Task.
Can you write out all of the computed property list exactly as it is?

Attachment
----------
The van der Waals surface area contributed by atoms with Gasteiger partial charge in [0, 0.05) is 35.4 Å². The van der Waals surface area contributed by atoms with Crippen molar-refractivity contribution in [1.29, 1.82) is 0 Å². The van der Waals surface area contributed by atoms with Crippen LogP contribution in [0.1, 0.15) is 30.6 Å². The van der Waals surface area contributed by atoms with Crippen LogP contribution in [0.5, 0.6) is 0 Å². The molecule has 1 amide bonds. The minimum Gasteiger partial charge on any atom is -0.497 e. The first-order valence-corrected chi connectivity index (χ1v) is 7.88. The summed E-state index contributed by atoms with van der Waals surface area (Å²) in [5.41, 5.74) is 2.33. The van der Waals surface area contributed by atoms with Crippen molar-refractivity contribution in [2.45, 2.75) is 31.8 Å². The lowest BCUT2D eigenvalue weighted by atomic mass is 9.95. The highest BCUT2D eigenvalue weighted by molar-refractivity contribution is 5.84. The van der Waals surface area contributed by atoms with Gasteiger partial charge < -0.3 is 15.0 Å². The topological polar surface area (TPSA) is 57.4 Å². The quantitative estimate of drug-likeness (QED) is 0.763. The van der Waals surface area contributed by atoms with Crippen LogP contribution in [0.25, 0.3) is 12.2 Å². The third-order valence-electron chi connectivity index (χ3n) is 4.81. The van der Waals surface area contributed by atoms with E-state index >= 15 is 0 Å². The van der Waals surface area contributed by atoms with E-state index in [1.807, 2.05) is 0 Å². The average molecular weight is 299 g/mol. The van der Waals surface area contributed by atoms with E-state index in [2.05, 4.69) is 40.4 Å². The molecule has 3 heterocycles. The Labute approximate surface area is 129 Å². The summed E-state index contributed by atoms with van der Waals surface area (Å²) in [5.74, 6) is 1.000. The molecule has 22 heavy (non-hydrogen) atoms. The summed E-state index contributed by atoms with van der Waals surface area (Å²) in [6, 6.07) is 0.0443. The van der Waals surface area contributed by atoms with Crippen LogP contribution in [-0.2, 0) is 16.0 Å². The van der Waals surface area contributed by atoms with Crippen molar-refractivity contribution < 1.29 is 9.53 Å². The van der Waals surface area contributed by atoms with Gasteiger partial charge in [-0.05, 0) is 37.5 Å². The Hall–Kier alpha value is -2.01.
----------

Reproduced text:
The van der Waals surface area contributed by atoms with Gasteiger partial charge in [0, 0.05) is 35.4 Å². The van der Waals surface area contributed by atoms with Crippen molar-refractivity contribution in [1.29, 1.82) is 0 Å². The van der Waals surface area contributed by atoms with Crippen LogP contribution in [0.1, 0.15) is 30.6 Å². The van der Waals surface area contributed by atoms with Crippen LogP contribution in [0.5, 0.6) is 0 Å². The molecule has 1 amide bonds. The minimum Gasteiger partial charge on any atom is -0.497 e. The first-order valence-corrected chi connectivity index (χ1v) is 7.88. The summed E-state index contributed by atoms with van der Waals surface area (Å²) in [5.41, 5.74) is 2.33. The van der Waals surface area contributed by atoms with Crippen molar-refractivity contribution in [2.45, 2.75) is 31.8 Å². The lowest BCUT2D eigenvalue weighted by atomic mass is 9.95. The highest BCUT2D eigenvalue weighted by molar-refractivity contribution is 5.84. The van der Waals surface area contributed by atoms with Gasteiger partial charge < -0.3 is 15.0 Å². The topological polar surface area (TPSA) is 57.4 Å². The quantitative estimate of drug-likeness (QED) is 0.763. The van der Waals surface area contributed by atoms with Crippen LogP contribution in [0.25, 0.3) is 12.2 Å². The third-order valence-electron chi connectivity index (χ3n) is 4.81. The van der Waals surface area contributed by atoms with E-state index >= 15 is 0 Å². The van der Waals surface area contributed by atoms with E-state index in [1.807, 2.05) is 0 Å². The average molecular weight is 299 g/mol. The van der Waals surface area contributed by atoms with E-state index in [2.05, 4.69) is 40.4 Å². The molecule has 3 heterocycles. The Labute approximate surface area is 129 Å². The summed E-state index contributed by atoms with van der Waals surface area (Å²) in [5.74, 6) is 1.000. The molecule has 22 heavy (non-hydrogen) atoms. The summed E-state index contributed by atoms with van der Waals surface area (Å²) in [6, 6.07) is 0.0443. The van der Waals surface area contributed by atoms with Crippen LogP contribution in [-0.2, 0) is 16.0 Å². The van der Waals surface area contributed by atoms with Crippen molar-refractivity contribution < 1.29 is 9.53 Å². The van der Waals surface area contributed by atoms with Gasteiger partial charge in [-0.05, 0) is 37.5 Å². The Hall–Kier alpha value is -2.01.